For a year there was anger among liberals about the failure of the Democrat led legislative and executive branches to pass health care legislation. President Obama had made the issue a central component of his platform. The only argument the Democratic candidates had during the run-up to the 2008 elections was whether there would be a “public option” component in the reform. Barrack Obama won, so why was it taking so long?
And then there was the insanity spewing forth from the right. The legislation is going to ensure a quick demise of granny. The country is going to turn overnight into a communist dictatorship. Abortions are going to be government subsidized in an orgy of fetus killing once the bill passes. The climate was, and remains, toxic. Take for interest the beliefs of the Republicans. Sixty seven percent believe Obama is a socialist (I’m still waiting for the public option from the socialist). Fifty seven percent believe he is a Muslim (I guess they forgot the whole Reverend Wright “scandal”), sixty one percent believe Obama wants to take away American’s guns (just ask the gun shop owners who are raking in the dough from the delusional masses), thirty eight percent believe Obama is doing many of the things Hitler did (as a matter of fact, however, so do I. Surely Hitler had to eat, sleep and pee standing up). Welcome to the wing-nut world of Tea Party politics.
Of course, lost in the vitriol was the things the Health Care bill actually does. It prevents insurance companies from dropping people with pre-existing conditions, prevents insurance companies from placing lifetime caps on the insured, and will insure 31 million people that don’t currently have health insurance. These are not run by the government, merely regulated by the government. Regulation. Something the government has done very little of recently (see economic meltdown).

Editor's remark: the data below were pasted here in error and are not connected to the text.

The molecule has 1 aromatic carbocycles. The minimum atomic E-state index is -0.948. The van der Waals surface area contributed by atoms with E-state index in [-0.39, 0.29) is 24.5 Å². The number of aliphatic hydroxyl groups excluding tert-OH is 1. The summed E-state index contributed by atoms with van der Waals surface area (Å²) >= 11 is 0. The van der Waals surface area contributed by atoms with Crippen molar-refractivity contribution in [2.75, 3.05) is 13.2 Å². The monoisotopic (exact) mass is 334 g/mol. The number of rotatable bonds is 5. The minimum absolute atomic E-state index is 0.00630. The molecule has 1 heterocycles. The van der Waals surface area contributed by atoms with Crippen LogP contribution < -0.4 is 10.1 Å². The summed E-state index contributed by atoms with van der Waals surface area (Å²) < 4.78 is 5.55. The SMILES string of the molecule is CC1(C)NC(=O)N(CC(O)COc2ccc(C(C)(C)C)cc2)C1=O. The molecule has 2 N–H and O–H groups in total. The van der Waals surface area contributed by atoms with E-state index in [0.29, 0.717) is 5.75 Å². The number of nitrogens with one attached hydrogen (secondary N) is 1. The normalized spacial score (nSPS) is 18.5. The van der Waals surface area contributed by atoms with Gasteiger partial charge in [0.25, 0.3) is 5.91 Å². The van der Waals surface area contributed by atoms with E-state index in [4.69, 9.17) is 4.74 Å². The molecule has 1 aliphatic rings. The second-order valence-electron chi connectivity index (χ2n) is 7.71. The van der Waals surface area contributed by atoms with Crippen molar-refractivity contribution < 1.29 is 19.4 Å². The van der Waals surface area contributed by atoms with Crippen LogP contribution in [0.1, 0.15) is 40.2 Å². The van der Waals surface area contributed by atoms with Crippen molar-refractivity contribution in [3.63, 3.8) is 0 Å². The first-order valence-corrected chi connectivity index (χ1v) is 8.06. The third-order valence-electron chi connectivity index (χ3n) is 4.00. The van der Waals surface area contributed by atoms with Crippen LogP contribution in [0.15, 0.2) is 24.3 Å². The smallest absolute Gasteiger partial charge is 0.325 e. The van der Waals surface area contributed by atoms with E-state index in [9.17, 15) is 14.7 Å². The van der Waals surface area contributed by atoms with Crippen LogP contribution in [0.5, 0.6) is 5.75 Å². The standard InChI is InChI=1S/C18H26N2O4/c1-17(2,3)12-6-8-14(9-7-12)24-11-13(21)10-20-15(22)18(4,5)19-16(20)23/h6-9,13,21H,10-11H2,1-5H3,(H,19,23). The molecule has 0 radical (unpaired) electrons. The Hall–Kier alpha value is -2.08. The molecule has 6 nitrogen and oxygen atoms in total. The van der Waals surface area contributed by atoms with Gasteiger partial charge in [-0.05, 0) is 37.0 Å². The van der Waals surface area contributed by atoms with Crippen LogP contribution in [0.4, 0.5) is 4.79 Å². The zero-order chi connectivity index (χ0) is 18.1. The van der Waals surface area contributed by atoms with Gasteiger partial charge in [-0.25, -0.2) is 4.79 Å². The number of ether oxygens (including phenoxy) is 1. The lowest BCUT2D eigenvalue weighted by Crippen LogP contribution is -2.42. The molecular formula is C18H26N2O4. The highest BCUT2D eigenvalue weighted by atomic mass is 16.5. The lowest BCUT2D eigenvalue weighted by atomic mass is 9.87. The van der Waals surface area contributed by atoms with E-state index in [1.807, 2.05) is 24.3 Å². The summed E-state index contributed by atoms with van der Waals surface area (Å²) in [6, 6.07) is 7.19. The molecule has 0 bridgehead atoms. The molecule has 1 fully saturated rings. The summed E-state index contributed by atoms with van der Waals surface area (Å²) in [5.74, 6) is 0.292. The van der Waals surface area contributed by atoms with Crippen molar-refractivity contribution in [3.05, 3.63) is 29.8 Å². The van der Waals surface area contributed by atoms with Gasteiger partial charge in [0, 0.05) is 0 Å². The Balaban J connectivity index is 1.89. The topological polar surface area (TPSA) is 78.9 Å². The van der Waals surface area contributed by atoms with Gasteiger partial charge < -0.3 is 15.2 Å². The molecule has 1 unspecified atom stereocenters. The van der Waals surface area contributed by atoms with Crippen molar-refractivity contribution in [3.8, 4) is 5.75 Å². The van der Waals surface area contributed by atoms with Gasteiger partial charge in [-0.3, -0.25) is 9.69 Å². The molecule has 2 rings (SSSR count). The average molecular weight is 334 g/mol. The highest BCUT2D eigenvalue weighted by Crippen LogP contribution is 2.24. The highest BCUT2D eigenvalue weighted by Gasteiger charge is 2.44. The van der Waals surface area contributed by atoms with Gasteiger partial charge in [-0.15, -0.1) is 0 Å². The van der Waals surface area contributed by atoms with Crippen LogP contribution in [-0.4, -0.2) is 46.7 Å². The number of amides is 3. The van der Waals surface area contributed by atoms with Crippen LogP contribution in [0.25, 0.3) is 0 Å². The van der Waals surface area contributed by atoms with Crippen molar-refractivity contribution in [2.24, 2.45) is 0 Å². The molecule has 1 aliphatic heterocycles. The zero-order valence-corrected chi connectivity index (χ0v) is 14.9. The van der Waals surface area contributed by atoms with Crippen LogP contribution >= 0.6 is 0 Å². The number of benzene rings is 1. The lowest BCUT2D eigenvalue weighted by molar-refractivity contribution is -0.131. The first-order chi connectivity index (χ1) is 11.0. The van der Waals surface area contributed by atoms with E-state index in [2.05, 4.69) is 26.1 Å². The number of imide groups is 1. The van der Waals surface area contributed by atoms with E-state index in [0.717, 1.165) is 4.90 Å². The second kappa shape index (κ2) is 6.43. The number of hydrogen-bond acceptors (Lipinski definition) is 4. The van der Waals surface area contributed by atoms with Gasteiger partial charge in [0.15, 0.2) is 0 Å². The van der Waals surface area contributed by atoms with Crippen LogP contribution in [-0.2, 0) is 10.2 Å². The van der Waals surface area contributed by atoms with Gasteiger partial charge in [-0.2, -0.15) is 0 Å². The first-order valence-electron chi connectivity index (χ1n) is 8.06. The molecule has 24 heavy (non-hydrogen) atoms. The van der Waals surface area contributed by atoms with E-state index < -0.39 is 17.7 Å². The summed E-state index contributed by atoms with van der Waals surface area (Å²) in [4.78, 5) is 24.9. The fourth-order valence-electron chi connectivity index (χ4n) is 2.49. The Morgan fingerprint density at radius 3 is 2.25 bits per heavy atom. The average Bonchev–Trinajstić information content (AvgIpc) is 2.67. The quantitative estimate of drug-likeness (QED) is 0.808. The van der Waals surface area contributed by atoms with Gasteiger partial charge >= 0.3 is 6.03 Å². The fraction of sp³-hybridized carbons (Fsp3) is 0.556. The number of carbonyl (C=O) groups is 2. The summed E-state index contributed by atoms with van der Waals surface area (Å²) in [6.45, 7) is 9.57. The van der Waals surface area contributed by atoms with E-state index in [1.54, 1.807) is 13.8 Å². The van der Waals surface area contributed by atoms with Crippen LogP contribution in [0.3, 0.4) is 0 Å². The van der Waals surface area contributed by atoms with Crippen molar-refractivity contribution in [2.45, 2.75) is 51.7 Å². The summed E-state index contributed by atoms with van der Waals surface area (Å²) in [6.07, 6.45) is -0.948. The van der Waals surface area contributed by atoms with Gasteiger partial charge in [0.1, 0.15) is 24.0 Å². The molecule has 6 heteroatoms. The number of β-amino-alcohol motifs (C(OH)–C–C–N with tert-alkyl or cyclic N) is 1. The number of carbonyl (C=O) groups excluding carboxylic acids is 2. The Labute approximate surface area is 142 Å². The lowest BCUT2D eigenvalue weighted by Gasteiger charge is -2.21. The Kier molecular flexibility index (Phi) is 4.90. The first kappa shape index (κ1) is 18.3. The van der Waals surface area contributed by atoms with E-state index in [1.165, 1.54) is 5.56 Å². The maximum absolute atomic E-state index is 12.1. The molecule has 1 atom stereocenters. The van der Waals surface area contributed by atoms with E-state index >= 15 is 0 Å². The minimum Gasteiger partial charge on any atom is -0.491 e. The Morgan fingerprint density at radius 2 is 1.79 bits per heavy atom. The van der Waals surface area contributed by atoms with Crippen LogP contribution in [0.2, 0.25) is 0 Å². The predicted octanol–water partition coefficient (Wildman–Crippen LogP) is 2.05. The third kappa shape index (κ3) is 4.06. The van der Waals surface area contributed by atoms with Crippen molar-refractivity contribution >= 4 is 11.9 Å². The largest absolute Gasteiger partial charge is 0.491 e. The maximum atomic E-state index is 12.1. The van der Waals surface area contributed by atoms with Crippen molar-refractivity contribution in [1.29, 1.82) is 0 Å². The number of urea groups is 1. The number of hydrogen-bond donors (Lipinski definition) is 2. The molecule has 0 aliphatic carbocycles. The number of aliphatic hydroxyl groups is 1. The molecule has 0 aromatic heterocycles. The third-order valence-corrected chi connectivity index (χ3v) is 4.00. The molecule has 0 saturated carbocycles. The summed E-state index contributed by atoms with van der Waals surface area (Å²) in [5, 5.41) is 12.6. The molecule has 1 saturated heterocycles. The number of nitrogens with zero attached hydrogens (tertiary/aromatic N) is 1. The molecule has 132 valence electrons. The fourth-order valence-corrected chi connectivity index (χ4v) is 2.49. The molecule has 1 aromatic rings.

Anti-abortion activists are up in arms about the bill even though President Obama signed an executive order preventing the government from subsidizing abortions in the new bill and ensuring the current language does not change. Despite this, anti-abortion Democrat Stupak was demonized for signing the bill (even though he was central in ensuring Obama signed the executive order). No one on the right has ever given recognition to the fact that 31 million people, many near the edge of poverty, will now get health care. This means that a potential mother, faced with the burden of debt incurred by child birth in a hospital will no longer have to decide between an abortion or an expensive hospital procedure. Instead, she will be covered.